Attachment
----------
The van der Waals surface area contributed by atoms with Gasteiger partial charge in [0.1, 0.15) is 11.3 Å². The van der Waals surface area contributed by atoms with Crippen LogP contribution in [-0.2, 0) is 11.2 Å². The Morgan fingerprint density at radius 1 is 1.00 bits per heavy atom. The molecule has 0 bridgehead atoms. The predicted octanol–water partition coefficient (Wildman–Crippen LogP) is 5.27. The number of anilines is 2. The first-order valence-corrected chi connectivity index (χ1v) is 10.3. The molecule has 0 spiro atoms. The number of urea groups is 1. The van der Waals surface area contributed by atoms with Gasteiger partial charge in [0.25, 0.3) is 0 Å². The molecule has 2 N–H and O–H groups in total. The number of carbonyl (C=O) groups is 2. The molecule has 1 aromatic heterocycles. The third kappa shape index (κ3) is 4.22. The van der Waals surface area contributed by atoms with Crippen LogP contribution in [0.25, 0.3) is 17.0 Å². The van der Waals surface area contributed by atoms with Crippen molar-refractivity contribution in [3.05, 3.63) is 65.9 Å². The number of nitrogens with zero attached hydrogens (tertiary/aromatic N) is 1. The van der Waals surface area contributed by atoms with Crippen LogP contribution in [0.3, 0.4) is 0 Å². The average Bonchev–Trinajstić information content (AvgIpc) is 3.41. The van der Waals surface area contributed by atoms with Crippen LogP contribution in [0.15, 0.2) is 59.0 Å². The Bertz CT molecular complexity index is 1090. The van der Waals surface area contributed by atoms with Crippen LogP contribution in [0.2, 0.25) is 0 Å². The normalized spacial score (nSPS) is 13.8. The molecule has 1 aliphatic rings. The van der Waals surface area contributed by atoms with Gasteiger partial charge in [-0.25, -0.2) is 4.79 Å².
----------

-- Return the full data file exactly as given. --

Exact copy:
The van der Waals surface area contributed by atoms with Gasteiger partial charge in [0.1, 0.15) is 11.3 Å². The van der Waals surface area contributed by atoms with Crippen LogP contribution in [-0.2, 0) is 11.2 Å². The Morgan fingerprint density at radius 1 is 1.00 bits per heavy atom. The molecule has 0 bridgehead atoms. The predicted octanol–water partition coefficient (Wildman–Crippen LogP) is 5.27. The number of anilines is 2. The first-order valence-corrected chi connectivity index (χ1v) is 10.3. The molecule has 0 spiro atoms. The number of urea groups is 1. The van der Waals surface area contributed by atoms with Gasteiger partial charge in [0.25, 0.3) is 0 Å². The molecule has 2 N–H and O–H groups in total. The number of carbonyl (C=O) groups is 2. The molecule has 1 aromatic heterocycles. The third kappa shape index (κ3) is 4.22. The van der Waals surface area contributed by atoms with Crippen LogP contribution in [0.25, 0.3) is 17.0 Å². The van der Waals surface area contributed by atoms with Crippen molar-refractivity contribution in [3.05, 3.63) is 65.9 Å². The number of nitrogens with zero attached hydrogens (tertiary/aromatic N) is 1. The van der Waals surface area contributed by atoms with Crippen LogP contribution in [0.3, 0.4) is 0 Å². The average Bonchev–Trinajstić information content (AvgIpc) is 3.41. The van der Waals surface area contributed by atoms with Crippen LogP contribution in [0.15, 0.2) is 59.0 Å². The Bertz CT molecular complexity index is 1090. The van der Waals surface area contributed by atoms with Crippen LogP contribution in [0.2, 0.25) is 0 Å². The normalized spacial score (nSPS) is 13.8. The molecule has 1 aliphatic rings. The van der Waals surface area contributed by atoms with Gasteiger partial charge in [-0.25, -0.2) is 4.79 Å².